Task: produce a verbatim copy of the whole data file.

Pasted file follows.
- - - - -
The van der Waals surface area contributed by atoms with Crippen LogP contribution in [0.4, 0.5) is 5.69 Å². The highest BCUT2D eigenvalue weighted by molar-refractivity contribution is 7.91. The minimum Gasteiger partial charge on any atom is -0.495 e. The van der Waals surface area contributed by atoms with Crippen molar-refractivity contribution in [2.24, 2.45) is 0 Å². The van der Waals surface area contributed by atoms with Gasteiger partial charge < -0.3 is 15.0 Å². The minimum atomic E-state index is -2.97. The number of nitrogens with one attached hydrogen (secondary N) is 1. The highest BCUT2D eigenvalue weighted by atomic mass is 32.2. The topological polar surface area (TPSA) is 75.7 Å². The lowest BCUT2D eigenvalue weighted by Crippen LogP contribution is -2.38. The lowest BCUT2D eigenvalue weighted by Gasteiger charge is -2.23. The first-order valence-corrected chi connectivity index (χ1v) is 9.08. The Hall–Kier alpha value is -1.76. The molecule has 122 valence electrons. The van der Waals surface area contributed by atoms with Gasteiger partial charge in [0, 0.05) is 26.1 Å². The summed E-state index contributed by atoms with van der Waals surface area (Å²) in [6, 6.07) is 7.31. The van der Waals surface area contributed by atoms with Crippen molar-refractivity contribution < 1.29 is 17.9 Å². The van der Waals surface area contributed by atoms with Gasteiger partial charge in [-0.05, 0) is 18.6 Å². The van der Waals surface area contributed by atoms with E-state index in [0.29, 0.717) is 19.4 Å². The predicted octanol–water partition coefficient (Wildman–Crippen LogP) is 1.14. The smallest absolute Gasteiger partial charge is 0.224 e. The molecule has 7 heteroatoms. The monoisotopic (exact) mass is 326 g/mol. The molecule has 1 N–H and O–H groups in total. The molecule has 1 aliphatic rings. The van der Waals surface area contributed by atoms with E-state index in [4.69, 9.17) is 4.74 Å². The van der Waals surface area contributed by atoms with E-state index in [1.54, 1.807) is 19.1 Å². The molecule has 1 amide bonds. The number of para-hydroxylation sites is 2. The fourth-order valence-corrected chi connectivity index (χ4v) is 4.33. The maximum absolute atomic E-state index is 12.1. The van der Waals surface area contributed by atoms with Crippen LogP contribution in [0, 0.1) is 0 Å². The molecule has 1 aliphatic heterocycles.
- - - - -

The van der Waals surface area contributed by atoms with Crippen LogP contribution in [0.4, 0.5) is 5.69 Å². The highest BCUT2D eigenvalue weighted by molar-refractivity contribution is 7.91. The minimum Gasteiger partial charge on any atom is -0.495 e. The van der Waals surface area contributed by atoms with Crippen molar-refractivity contribution in [2.24, 2.45) is 0 Å². The van der Waals surface area contributed by atoms with Gasteiger partial charge < -0.3 is 15.0 Å². The minimum atomic E-state index is -2.97. The number of nitrogens with one attached hydrogen (secondary N) is 1. The highest BCUT2D eigenvalue weighted by atomic mass is 32.2. The topological polar surface area (TPSA) is 75.7 Å². The lowest BCUT2D eigenvalue weighted by Crippen LogP contribution is -2.38. The lowest BCUT2D eigenvalue weighted by Gasteiger charge is -2.23. The first-order valence-corrected chi connectivity index (χ1v) is 9.08. The Hall–Kier alpha value is -1.76. The molecule has 122 valence electrons. The van der Waals surface area contributed by atoms with Gasteiger partial charge in [0, 0.05) is 26.1 Å². The summed E-state index contributed by atoms with van der Waals surface area (Å²) in [6, 6.07) is 7.31. The van der Waals surface area contributed by atoms with Crippen molar-refractivity contribution < 1.29 is 17.9 Å². The van der Waals surface area contributed by atoms with Gasteiger partial charge in [-0.05, 0) is 18.6 Å². The van der Waals surface area contributed by atoms with E-state index in [0.29, 0.717) is 19.4 Å². The predicted octanol–water partition coefficient (Wildman–Crippen LogP) is 1.14. The smallest absolute Gasteiger partial charge is 0.224 e. The molecule has 7 heteroatoms. The monoisotopic (exact) mass is 326 g/mol. The molecule has 1 N–H and O–H groups in total. The molecule has 1 aliphatic rings. The van der Waals surface area contributed by atoms with E-state index in [4.69, 9.17) is 4.74 Å². The van der Waals surface area contributed by atoms with E-state index in [1.54, 1.807) is 19.1 Å². The molecule has 1 amide bonds. The number of para-hydroxylation sites is 2. The fourth-order valence-corrected chi connectivity index (χ4v) is 4.33. The maximum absolute atomic E-state index is 12.1. The van der Waals surface area contributed by atoms with Crippen LogP contribution in [0, 0.1) is 0 Å². The molecule has 1 aliphatic heterocycles.